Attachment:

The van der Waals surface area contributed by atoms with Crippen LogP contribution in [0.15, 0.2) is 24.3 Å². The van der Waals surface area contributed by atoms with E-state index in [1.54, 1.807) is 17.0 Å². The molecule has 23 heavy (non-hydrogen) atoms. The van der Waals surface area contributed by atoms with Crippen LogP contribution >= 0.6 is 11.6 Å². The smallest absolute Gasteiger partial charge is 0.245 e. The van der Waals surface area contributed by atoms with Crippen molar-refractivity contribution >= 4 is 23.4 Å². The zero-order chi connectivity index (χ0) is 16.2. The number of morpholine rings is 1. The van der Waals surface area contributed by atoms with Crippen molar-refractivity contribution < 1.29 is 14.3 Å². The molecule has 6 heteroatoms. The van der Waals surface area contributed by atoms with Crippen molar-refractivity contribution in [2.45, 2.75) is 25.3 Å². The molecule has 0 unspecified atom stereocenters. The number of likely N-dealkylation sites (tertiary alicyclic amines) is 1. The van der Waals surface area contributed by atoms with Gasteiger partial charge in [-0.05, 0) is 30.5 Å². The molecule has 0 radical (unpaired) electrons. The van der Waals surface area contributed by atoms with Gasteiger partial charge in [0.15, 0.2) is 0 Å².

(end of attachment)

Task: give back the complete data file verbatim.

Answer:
The van der Waals surface area contributed by atoms with Crippen LogP contribution in [0.15, 0.2) is 24.3 Å². The van der Waals surface area contributed by atoms with E-state index in [1.54, 1.807) is 17.0 Å². The molecule has 23 heavy (non-hydrogen) atoms. The van der Waals surface area contributed by atoms with Crippen LogP contribution >= 0.6 is 11.6 Å². The smallest absolute Gasteiger partial charge is 0.245 e. The van der Waals surface area contributed by atoms with Crippen molar-refractivity contribution >= 4 is 23.4 Å². The zero-order chi connectivity index (χ0) is 16.2. The number of morpholine rings is 1. The van der Waals surface area contributed by atoms with Crippen molar-refractivity contribution < 1.29 is 14.3 Å². The molecule has 6 heteroatoms. The van der Waals surface area contributed by atoms with Crippen molar-refractivity contribution in [2.45, 2.75) is 25.3 Å². The molecule has 0 unspecified atom stereocenters. The number of likely N-dealkylation sites (tertiary alicyclic amines) is 1. The van der Waals surface area contributed by atoms with Gasteiger partial charge in [-0.05, 0) is 30.5 Å². The molecule has 0 radical (unpaired) electrons. The van der Waals surface area contributed by atoms with Gasteiger partial charge in [0.15, 0.2) is 0 Å².